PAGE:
Vanpools Floated as Car Alternatives at Transportation Committee Meeting

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Vehicles travel along Houston Street near the Majestic Theatre.

Scott Ball / Rivard Report

Vehicles travel along Houston Street near the Majestic Theatre.

The City of San Antonio may rent a fleet of vans to cut down on the number of single-car commuters on the road.

The City’s Transportation and Capital Improvements Department (TCI) wants to find transportation alternatives for the City’s 3,600 employees who work downtown. Arthur Reinhardt, the department's assistant director, updated the City Council’s transportation committee Monday on a proposed pilot program to discourage employees from driving to work alone.

Reinhardt said TCI wanted to start with an established program, so a working group proposed using VIA Metropolitan Transit’s vanpool option. VIA has about 200 vans in circulation already, mostly used by people going to and from military bases in the suburbs, according to Reinhardt. He estimated the City would need about 22 vans, each seating seven people at a time, to transport 3 percent of downtown employees.

Reinhardt explained that 3 percent he hoped would use a vanpool was based on San Antonio’s current rates of people who drive alone to work.

“It seemed like 10 percent was too aggressive, while 1 percent wasn’t aggressive enough,” he said. “The last City census showed than only 1 percent carpooled, and 79 percent of commuters drive to work alone.”

City employees live all around San Antonio, Reinhardt said, and TCI was able to find natural groupings to plan for vanpool routes.

“We’ve gone through and analyzed each of those areas,” he said. “We’re working very closely with VIA on this analysis.”

Renting 22 vans from VIA would cost about $16,500 per month if the City was not subsidized in any way, Reinhardt said. That is similar to what the City pays VIA now for employees’ bus passes; those cost a little more than $200,000 per year and provide about 3,500 employees with free bus rides.

Transportation and Capital Improvements divided San Antonio into several regions to help plan van routes. The map shown here does not outline all of those regions. Data analysis showed the densest pocket of downtown employees was made up of 360 people, shown with the shaded gray area.

Courtesy / City of San Antonio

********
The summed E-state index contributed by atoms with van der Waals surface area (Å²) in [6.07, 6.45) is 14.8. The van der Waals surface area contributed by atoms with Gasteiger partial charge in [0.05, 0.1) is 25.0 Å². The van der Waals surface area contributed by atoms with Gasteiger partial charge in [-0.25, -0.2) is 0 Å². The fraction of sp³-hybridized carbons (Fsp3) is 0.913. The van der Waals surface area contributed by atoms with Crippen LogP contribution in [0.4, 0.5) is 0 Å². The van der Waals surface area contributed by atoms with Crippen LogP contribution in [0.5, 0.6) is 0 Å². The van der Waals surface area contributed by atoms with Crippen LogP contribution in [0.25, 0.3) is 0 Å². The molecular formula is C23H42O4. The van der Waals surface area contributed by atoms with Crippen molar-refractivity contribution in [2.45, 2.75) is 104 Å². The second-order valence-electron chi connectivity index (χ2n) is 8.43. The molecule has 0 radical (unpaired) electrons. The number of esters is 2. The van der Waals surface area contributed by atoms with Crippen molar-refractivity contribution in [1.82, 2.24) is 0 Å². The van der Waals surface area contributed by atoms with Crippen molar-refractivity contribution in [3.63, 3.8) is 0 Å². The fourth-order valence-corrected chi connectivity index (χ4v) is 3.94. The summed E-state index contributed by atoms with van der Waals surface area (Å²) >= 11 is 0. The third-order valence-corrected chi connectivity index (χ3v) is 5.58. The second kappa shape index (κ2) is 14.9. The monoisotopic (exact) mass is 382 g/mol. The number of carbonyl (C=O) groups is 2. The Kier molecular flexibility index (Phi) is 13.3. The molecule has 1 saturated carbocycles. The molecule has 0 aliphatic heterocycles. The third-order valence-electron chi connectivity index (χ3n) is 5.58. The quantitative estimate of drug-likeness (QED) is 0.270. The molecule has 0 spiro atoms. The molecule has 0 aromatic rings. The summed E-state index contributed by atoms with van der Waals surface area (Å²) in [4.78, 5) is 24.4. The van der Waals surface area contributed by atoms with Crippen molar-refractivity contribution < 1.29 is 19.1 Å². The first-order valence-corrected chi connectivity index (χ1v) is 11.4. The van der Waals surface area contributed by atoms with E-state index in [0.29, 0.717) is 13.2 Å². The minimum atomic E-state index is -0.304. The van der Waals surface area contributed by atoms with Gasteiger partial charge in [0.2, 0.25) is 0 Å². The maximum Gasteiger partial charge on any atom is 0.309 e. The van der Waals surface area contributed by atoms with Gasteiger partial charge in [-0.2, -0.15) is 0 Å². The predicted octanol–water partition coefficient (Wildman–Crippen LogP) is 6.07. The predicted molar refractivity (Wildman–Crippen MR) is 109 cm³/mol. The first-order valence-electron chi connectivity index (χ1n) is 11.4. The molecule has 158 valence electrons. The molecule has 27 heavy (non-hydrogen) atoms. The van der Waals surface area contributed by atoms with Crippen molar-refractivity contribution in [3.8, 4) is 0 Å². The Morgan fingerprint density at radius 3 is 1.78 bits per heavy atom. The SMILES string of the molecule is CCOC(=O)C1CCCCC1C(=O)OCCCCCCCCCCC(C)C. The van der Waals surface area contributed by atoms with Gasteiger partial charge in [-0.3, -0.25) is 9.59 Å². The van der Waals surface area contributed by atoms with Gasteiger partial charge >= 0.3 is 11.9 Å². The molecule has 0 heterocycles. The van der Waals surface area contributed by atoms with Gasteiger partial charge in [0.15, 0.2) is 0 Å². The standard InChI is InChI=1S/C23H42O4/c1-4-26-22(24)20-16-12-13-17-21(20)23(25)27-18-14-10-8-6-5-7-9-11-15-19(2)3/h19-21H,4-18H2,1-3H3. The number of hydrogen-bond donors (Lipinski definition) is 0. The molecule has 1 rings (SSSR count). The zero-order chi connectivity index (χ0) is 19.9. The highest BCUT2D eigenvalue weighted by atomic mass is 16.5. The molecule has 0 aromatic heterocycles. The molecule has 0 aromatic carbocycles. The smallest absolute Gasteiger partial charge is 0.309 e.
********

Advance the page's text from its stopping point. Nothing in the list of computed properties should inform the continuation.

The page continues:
The Transportation and Capital Improvements Department divided San Antonio into several regions to help plan routes for vanpooling. The map shown here does not outline all of those regions. Data analysis showed the densest pocket of downtown employees was made up of 360 people, shown by the shaded gray area.

Council members expressed dismay at how much San Antonio pays VIA for bus passes every year. Councilman Greg Brockhouse (D6) asked why the City was paying for the passes at all, since the City is allocating $10 million to VIA for fiscal year 2019.

“Those cash savings could be used to help this program here,” Brockhouse said. “We should look at rerouting those funds and get it put toward this program.”

Brockhouse also asked Reinhardt to study how many employees actually use their bus passes. Reinhardt said he would work with human resources officials to start looking at that data.

Councilwoman Shirley Gonzales (D5) said she does, in fact, use her bus pass.

“I use my bus pass very often,” Gonzales said. “I felt like a millennial today because I got a ride, used the bus, and rode a Bird.”

She added that didn’t want to be a “downer” but that she expected a more innovative transportation option. She suggested looking at scooters for a cheaper alternative.

“That’s what you came up with? A vanpool?” she asked.

Councilwoman Shirley Gonzales (D5).

Scott Ball / Rivard Report

Councilwoman Shirley Gonzales (D5).

Councilman Rey Saldaña (D4), who chairs the transportation committee, said discussion around car alternatives was an interesting thought experiment but needed to be applied practically. Though council members voiced their concern about not knowing how many employees took advantage of their VIA passes, that doesn’t mean people don’t use them, he said.

“We are policymakers, elected officials, council members, but I wonder if we feel the same experience as the folks who we are making policies for,” Saldaña said.

Reinhardt said he hopes to finish the data analysis of City employees soon. He plans to roll out the vanpool pilot program in March for a six-month period, then evaluate its results. TCI also will be hiring a program manager to run the pilot program. Reinhardt added that TCI would be working with VIA to subsidize the cost of the vans.

3 thoughts on “Vanpools Floated as Car Alternatives at Transportation Committee Meeting

  1. How much the does the city pay, or how much parking revenue does it forego, to provide free or subsidized parking for its employees? Vanpool and bus passes might be way cheaper.

  2. You could actually make a secondary carpool market if SA installed carpool lanes on freeways to be used during rush hour. Not the interstates of course but possible the loops and 281.

  3. Are some positions telecommuting possibilities? If people could work at home more often, less pollution, less congestion, improved morale and productivity is what the studies show.

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